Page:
The smallest hay crop in more than 100 years is withering under a record drought in Texas, according to Bloomberg, boosting the cost of livestock feed for dairy farmers and beef producers across the nation.
Restaurant stocks continue to trade softly with the food, beverage and restaurant categories all trading down yesterday.
- DPZ today announced 2Q EPS of $0.40 versus the Street at $0.36. Domestic same-restaurant sales came in at +4.8% versus +3.0%.
- SBUX Seattle’s Best Coffee cafes within Borders locations ceased operation late last week as close to 400 remaining bookstores across the country began liquidation sales over the weekend.
- MCD is announcing plans today to provide a serving of fruit or vegetable with every Happy Meal sold in the U.S., according to the Chicago Tribune.
- CBOU, PEET, and SBUX traded well yesterday ahead of the DNKN IPO tonight. I published a note early this morning looking at the bubble in coffee stocks.
- COSI traded down 9.2% on accelerating volume.
- DRI’s Red Lobster has launched a new national advertising campaign featuring the “real people of Red Lobster”, employees and others associated with the brand sharing “unscripted” stories about the concept.
This note was originally published at 8am on July 21, 2011. INVESTOR and RISK MANAGER SUBSCRIBERS have access to the EARLY LOOK (published by 8am every trading day) and PORTFOLIO IDEAS in real-time.
“There is an invisible tipping point. When we get there, it’s far too late.”
I’ve used this quote from Baupost Group Chief, Seth Klarman, before. When he said it, he was alluding to America. In Europe, I think we’re there. Some Tipping Points are invisible to many, but crystal clear to Mr. Macro Market. You just have to be humble enough to let him show you the way.
For all of you who got this right in 2008, you know exactly what I am talking about. The interconnectedness of Global Macro markets has been clear to you for quite some time now. Considering your portfolio risk from the narrow vantage point of one country and its credit risk is as obsolete as Keynesian Economics.
This systemic problem in our industry’s analytics was born in academia and now it thrives in government. These central planners of the world unite and focus on “risks” after they have been priced in. In doing so, they are blinded by what’s coming next.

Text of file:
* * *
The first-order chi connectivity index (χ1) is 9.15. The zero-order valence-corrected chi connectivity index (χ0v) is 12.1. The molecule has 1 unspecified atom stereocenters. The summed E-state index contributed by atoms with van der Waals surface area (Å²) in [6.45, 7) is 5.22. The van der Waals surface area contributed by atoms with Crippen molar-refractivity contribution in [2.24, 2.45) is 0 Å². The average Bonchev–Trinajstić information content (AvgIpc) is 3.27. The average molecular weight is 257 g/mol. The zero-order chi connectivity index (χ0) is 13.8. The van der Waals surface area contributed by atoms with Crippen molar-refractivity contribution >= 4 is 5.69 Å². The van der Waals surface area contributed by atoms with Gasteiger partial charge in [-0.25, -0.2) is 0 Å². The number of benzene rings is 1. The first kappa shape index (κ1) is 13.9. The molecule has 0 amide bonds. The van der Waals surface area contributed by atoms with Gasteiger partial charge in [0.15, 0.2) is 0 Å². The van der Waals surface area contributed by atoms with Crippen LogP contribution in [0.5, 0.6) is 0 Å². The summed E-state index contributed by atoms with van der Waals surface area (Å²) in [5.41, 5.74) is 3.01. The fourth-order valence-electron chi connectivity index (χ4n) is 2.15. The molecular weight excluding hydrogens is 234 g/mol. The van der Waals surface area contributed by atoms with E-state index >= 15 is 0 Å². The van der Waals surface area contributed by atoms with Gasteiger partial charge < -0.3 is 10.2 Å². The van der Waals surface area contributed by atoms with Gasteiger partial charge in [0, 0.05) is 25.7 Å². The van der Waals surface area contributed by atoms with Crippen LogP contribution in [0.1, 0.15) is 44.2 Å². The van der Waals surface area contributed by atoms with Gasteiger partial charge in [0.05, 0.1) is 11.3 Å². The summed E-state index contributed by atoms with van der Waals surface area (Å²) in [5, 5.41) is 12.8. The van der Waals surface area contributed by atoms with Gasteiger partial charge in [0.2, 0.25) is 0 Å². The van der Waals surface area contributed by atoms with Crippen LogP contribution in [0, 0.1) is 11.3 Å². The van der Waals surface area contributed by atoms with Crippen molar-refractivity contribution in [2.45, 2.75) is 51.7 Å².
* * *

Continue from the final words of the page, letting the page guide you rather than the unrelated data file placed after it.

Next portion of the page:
Consider the #1 headline on Bloomberg this morning:
“MERKEL, SARKOZY TO OUTLINE POSITION ON GREEK DEBT.”
Meanwhile, as these left leaning Europeans prepare for their 3 hour lunch in Brussels, the rest of the world’s interconnected risk continues to be priced on a tick.
From a Chaos Theorists perspective (an alternative to Keynesian dogma), the deepest simplicity that I can achieve in explaining how this works is watching every grain of sand (market data points - including Price, Volume, and Volatility signals) fall onto my screens – one by one. Unless you have a process to contextualize Tipping Points, how will you know which grain of sand will collapse the pile?
Hedgeye doesn’t have its feet on the floor earlier than any other firm we compete with for bailouts and giggles. We do it because someone needs to be awake every morning, watching the grains of sand.
This morning’s moves in Global Macro are a critical example of what I am ultimately trying to signal – timing:
- Intel (US equity market barometer) flags that margins are peaking last night at the close = US FUTURES DOWN
- China comes out with a brutal manufacturing PMI print of 48.8 in July (versus 50.1 in June) = ASIA DOWN
- Germany then hits the tape with an equally bad PMI print (versus expectations as China’s) = DAX DOWN
There’s obviously a lot of other things going on out there, but the principles of Chaos or Complexity Theory hinge on simplifying what factors have the largest impacts to the ecosystem you are analyzing. US Tech, China, and Germany are large factors.
There’s a difference between correlation and causality. The fundamental slowing of economic growth, globally, is causal to markets and the companies that operate within them. Whereas measuring the correlation between these Global Macro data points and market prices is trivial – if you have a process to absorb them:
- US Equities are going to re-test intermediate-term TREND line support (1319 SP500) this morning
- Chinese Equities had their biggest down day in 3 weeks, closing down -1% at 2765 on the Shanghai Composite
- German Equities are breaking their intermediate-term TREND line of 7198 on the DAX
What do any of these things have to do with Greece?
Exactly. Nothing. Greece is gone. Caput. Gonzo. Au-revoir.
Greek equities have crashed, twice, in the last 2 years and the Greek bond market is illiquid and dark. Europig politicians are not going to be able to do a damn thing to save Greece from themselves. Default and/or restructuring is the only way out.
So they may as well move to the crème brule in Brussels today and focus on what really matters to both the EU and the Euro – Germany’s economic slowdown and Spain/Italy bumping up against massive debt maturities in August and September (it’s July). Focusing on Greece today is far too late.
My immediate-term support and resistance ranges for Gold (we’re long), Oil (no position), and the SP500 are now $1572-1623, $95.47-99.08, and 1319-1341, respectively.
Best of luck out there today,
Keith R. McCullough
Chief Executive Officer